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NTC also directed the telco firms to “accelerate the process of blocking SIM (subscriber identity module) cards that are being utilized to perpetrate these fraudulent activities.”

Awareness drive

Globe said it was complying with the NTC order, noting that it has antispam and scam operations in place to block suspicious messages.

“We’re also continuing to help drive awareness to ensure that our customers do not fall for these types of malicious campaigns even if seemingly personalized,” Globe chief information security officer Anton Bonifacio said.

PLDT Group chief information security officer Angel Redoble, in a statement sent to the Inquirer, said there were “multiple formats of names” in these text scams.

“In some cases the name format is similar to what the user employs in their messaging platforms, vindicating multiple public sources. In other instances, scammers are using publicly available data to harvest names,” he explained.

Both telcos vowed to continuously monitor the situation to protect their customers.

As of press time, Dito has yet to issue a statement.

The magnitude of the problem is evident in the figures given by the telco companies.

From January to July, Globe blocked some 784 million scam and spam messages. It also deactivated 14,058 mobile numbers and blacklisted 8,973 others linked to phishing during the same period.

PLDT and Smart blocked nearly 78,000 SIM cards which were found to be connected to fraudulent activity from January to May. From June 11 to 14, they foiled more than 23 million texts linked to phishing sites. From January to May, it detected only 600,000 text scams.

Public nuisance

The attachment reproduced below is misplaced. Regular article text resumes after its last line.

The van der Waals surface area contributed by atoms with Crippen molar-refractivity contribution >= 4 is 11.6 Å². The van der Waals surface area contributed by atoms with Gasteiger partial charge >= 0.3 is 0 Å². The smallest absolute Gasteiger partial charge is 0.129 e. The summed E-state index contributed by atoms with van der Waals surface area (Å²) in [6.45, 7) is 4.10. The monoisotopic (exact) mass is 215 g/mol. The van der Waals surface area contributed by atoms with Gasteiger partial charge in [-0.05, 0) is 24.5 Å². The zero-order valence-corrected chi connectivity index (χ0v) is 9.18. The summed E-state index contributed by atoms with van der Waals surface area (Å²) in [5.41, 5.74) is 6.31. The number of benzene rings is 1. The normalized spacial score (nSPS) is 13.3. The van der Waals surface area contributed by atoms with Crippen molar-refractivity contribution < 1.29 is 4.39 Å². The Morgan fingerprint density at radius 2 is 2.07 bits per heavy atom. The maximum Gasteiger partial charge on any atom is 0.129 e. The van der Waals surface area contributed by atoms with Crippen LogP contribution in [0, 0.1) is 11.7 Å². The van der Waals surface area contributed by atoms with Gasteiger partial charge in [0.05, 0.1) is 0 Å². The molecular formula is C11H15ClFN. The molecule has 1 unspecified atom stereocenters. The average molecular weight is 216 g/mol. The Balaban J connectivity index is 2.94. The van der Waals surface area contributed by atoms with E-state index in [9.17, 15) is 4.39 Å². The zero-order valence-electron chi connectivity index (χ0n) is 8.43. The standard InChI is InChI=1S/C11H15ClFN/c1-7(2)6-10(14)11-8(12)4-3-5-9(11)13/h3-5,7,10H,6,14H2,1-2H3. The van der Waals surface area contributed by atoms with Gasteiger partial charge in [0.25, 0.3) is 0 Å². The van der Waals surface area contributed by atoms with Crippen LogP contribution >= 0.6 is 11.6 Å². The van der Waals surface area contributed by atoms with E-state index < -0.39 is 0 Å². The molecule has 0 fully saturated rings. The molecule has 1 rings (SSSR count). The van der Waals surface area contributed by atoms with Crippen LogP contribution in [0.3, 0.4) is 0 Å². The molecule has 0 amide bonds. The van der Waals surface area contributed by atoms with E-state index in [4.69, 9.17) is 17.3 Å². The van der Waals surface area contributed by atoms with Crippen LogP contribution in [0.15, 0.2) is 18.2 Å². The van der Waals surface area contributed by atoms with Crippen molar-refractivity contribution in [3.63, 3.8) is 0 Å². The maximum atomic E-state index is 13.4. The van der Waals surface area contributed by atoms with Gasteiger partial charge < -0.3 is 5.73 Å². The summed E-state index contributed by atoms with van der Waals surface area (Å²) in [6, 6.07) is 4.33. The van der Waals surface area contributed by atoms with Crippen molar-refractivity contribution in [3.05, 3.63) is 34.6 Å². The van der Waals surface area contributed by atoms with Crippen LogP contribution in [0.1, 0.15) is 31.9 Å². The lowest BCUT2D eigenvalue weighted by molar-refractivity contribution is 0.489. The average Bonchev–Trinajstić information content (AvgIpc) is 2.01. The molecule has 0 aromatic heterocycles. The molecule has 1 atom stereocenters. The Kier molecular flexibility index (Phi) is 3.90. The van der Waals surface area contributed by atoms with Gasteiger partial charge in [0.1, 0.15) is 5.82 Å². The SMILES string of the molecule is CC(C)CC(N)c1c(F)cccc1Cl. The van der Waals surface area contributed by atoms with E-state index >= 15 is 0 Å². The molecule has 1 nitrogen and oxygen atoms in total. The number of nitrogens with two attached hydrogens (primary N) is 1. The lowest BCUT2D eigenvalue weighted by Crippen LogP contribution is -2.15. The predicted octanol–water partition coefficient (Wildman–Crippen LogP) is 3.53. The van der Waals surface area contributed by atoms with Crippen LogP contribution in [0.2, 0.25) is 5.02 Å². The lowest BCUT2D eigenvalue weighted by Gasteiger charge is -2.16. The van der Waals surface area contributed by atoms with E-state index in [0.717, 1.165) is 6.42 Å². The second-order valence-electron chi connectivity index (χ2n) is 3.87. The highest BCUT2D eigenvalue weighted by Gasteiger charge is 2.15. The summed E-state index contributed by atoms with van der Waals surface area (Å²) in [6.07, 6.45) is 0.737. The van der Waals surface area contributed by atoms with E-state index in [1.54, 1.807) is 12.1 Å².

Lawyer Rodel Taton, president of the Consumers Union of the Philippines, told the Inquirer that the scuttled SIM card registration law could have been a “good deterrent” to these scams.

“The ordinary consumer and his data must be protected. Any breach is antipeople and violates rights,” Taton said.

“If there is (SIM card) registration, it is easier to track those whose purposes are entirely for the commission of harm, crime and such schemes,” he pointed out.

Infrawatch PH convener Terry Ridon said the NTC should compel telco firms to “explain the proliferation of text scams and spams using numbers under their respective networks, and ask whether steps are actually being undertaken to stop these messages.”

“These text scams and spams have basically been a nuisance in the last few months, and we have seen no real intervention by the government to stop it,” he told the Inquirer.

In the meantime, the NPC has advised the public to be wary of suspicious website links included in the scam messages.

It also urged the public to report these suspicious activities either by submitting a complaint on their website, https://www.privacy.gov.ph, or sending a message to their social media platforms.

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TAGS: Cybercrime, Marvic Leonen, National Privacy Commission, text scam